People often panic and want everything to happen and be over at once. They want to be able to do one thing which will finish the fight – this is rarely possible and can only happen if you have a good fight finisher that you can deploy before or at the very moment the conflict starts, such as a TASER, stun gun or a very accurate and powerful, well timed strike. In most instances your best bet is to try and disrupt your assailant (you have done this to a certain extent by your movement and relative body positioning described in the previous paragraph). As the person turns and moves towards you, throw out an eye strike, a groin slap or something similar; a quick strike to a soft target that doesn’t require you to be in a great position or that relies on you generating any power. This strike won’t finish the fight but it will give you the opportunity to set yourself up for power strikes that potentially will.
After disrupting your assailant’s attack/movement with your soft strikes, you need to enter the damage phase. This involves inflicting enough pain on your attacker that they can’t function or cope and want to remove themselves from the fight. This is where you need to attack with full emotion and commitment and convince your attacker that this is not a fight they want to engage in. If your assailant continues, then you will need to move from damage to destroy mode. This is where you need to somehow physically incapacitate them; either by breaking limbs, choking the person out (especially if they are pain resistant due to drugs or alcohol), or knocking them out – something which is very, very hard to do.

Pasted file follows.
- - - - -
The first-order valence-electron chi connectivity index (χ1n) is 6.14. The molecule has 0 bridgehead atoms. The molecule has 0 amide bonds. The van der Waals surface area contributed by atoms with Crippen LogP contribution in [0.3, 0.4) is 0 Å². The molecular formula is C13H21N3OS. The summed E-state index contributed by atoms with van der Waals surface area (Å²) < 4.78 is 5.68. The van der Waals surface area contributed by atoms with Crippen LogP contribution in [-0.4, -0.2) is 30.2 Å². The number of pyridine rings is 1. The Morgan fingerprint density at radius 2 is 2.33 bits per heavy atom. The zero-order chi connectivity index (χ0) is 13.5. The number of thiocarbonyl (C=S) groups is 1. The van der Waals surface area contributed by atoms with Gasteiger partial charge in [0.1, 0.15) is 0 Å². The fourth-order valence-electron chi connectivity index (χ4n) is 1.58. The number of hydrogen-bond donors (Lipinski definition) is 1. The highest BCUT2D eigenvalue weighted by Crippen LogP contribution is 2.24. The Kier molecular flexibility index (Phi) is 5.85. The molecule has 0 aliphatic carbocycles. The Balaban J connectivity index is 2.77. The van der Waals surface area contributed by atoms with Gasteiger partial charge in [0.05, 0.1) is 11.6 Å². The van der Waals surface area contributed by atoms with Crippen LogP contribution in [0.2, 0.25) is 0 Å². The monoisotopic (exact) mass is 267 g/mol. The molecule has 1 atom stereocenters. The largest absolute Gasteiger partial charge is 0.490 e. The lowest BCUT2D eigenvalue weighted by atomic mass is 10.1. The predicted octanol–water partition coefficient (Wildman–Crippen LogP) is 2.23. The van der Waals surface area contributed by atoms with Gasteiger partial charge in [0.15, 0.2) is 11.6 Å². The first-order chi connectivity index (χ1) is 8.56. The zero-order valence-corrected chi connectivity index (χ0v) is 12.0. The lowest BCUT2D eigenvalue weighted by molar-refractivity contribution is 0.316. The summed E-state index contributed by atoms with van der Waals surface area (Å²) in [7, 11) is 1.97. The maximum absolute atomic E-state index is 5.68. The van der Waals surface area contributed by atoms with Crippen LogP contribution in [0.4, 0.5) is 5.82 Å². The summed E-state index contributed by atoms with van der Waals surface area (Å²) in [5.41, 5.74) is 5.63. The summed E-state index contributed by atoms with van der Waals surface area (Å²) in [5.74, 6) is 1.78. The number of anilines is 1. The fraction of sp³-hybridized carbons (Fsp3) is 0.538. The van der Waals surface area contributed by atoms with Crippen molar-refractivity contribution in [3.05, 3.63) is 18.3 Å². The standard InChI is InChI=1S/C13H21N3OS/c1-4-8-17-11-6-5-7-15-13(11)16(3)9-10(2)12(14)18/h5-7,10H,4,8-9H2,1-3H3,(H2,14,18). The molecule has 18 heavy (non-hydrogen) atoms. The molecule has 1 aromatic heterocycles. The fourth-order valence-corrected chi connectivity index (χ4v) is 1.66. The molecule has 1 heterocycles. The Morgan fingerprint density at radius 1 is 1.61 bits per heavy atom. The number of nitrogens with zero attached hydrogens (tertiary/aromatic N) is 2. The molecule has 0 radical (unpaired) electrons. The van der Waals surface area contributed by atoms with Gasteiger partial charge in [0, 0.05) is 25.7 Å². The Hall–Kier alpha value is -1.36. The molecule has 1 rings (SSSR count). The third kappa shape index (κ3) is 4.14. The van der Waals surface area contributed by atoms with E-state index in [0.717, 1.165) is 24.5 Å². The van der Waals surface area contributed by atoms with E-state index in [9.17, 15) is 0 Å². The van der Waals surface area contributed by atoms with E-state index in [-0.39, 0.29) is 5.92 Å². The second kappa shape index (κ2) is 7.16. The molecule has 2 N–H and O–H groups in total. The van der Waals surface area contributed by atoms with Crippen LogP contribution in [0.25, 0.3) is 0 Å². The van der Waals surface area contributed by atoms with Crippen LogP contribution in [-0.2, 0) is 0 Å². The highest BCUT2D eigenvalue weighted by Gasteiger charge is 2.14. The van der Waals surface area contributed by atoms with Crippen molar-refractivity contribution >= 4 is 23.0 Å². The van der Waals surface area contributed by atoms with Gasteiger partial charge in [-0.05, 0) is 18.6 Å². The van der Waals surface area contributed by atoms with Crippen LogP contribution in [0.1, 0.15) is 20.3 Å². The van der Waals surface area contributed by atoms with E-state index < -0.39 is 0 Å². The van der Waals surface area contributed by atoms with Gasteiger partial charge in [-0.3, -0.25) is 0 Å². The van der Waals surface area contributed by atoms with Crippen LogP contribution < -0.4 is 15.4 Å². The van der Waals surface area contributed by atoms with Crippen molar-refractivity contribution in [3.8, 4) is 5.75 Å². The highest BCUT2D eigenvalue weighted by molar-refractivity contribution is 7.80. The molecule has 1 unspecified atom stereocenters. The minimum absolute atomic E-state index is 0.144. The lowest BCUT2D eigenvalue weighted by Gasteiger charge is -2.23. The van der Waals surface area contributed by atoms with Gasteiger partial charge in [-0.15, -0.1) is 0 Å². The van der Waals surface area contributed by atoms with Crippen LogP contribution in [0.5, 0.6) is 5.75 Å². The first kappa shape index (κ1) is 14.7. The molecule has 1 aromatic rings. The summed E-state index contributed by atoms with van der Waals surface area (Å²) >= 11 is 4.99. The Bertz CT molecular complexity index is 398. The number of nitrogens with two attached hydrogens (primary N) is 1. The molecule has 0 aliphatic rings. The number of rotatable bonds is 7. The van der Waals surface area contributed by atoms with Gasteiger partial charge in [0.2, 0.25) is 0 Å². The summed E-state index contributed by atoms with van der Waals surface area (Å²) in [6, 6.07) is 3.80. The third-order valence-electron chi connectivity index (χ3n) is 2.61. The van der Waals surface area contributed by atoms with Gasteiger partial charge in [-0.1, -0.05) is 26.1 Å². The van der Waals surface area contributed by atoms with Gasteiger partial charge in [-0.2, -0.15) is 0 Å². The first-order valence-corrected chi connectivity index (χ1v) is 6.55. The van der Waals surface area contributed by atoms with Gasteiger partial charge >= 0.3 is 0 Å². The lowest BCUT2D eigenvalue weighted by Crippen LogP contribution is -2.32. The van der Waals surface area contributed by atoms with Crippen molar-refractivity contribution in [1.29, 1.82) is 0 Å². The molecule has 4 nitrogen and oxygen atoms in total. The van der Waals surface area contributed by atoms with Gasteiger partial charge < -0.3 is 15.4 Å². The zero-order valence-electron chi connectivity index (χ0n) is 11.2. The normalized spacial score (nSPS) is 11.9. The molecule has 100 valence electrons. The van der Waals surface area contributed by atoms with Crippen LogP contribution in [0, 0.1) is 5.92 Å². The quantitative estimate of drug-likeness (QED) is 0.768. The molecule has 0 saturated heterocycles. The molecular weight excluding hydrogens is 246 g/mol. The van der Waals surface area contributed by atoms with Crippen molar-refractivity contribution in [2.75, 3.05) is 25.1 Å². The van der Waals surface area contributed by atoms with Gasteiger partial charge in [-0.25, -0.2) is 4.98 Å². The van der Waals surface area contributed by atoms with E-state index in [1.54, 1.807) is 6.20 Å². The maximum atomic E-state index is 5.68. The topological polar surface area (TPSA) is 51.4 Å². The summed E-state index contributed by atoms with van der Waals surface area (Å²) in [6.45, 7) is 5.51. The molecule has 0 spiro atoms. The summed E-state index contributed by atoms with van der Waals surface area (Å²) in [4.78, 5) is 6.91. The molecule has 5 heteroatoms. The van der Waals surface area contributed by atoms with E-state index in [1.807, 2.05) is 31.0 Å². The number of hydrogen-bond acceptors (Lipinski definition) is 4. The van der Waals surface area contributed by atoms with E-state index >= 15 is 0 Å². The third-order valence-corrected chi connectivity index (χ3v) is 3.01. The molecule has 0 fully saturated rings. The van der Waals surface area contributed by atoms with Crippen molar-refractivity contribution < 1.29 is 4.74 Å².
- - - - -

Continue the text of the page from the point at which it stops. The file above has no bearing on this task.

At some point you will need to disengage. You should disengage at any point where you can create safely create/put distance between you and your attacker. The earlier you can disengage from a conflict the better, as this will reduce the risk of injury to yourself.
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(My Name - Sun 1st Dec)
Most physically violent encounters are preceded by an aggressor posturing. Most of us have seen, or encountered this, where the person juts their chin forward, shouts obscenities, makes threats, and spreads their arms wide. Posturing is a clear indication that someone is considering physically harming us, however in and of itself it doesn’t indicate that a person is ready to make an assault. Posturing serves two basic purposes: one, to intimidate the target, and cause them to either back away or become too scared to be able to respond to any physical attack (literally freezing the person into inaction), and two, to get the assailant to an emotional place/level where they are prepared and ready to make their assault. Posturing can contain signals that the person engaging in this behavior doesn’t want to fight as well as signals, that the “talking” phase is over and they’re about to launch their assault.